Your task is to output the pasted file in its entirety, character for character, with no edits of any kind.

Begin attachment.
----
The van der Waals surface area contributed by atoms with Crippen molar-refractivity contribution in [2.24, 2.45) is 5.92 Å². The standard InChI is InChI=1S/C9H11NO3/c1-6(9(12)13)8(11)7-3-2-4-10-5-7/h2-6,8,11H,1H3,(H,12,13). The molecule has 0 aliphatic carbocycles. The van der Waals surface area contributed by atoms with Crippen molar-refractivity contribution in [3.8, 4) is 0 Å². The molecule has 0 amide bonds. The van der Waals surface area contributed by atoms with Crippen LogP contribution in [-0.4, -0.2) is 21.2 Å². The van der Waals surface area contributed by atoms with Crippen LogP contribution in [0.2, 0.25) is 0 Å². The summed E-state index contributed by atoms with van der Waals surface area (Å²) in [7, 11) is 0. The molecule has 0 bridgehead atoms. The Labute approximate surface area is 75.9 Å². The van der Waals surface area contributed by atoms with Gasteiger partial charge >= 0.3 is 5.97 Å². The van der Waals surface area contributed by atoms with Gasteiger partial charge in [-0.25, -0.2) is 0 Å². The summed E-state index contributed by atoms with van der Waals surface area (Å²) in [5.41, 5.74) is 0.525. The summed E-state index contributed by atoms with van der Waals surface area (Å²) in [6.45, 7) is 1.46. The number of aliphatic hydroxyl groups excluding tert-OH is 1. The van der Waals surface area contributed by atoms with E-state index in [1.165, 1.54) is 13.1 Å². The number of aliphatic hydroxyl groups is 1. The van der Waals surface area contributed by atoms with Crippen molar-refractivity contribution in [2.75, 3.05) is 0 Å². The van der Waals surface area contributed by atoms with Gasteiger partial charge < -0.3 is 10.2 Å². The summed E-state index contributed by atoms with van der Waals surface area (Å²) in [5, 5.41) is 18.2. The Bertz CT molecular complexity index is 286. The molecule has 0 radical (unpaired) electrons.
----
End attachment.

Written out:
The van der Waals surface area contributed by atoms with Crippen molar-refractivity contribution in [2.24, 2.45) is 5.92 Å². The standard InChI is InChI=1S/C9H11NO3/c1-6(9(12)13)8(11)7-3-2-4-10-5-7/h2-6,8,11H,1H3,(H,12,13). The molecule has 0 aliphatic carbocycles. The van der Waals surface area contributed by atoms with Crippen molar-refractivity contribution in [3.8, 4) is 0 Å². The molecule has 0 amide bonds. The van der Waals surface area contributed by atoms with Crippen LogP contribution in [-0.4, -0.2) is 21.2 Å². The van der Waals surface area contributed by atoms with Crippen LogP contribution in [0.2, 0.25) is 0 Å². The summed E-state index contributed by atoms with van der Waals surface area (Å²) in [7, 11) is 0. The molecule has 0 bridgehead atoms. The Labute approximate surface area is 75.9 Å². The van der Waals surface area contributed by atoms with Gasteiger partial charge >= 0.3 is 5.97 Å². The van der Waals surface area contributed by atoms with Gasteiger partial charge in [-0.25, -0.2) is 0 Å². The summed E-state index contributed by atoms with van der Waals surface area (Å²) in [5.41, 5.74) is 0.525. The summed E-state index contributed by atoms with van der Waals surface area (Å²) in [6.45, 7) is 1.46. The number of aliphatic hydroxyl groups excluding tert-OH is 1. The van der Waals surface area contributed by atoms with E-state index in [1.165, 1.54) is 13.1 Å². The number of aliphatic hydroxyl groups is 1. The van der Waals surface area contributed by atoms with Crippen molar-refractivity contribution in [2.75, 3.05) is 0 Å². The van der Waals surface area contributed by atoms with Gasteiger partial charge < -0.3 is 10.2 Å². The summed E-state index contributed by atoms with van der Waals surface area (Å²) in [5, 5.41) is 18.2. The Bertz CT molecular complexity index is 286. The molecule has 0 radical (unpaired) electrons.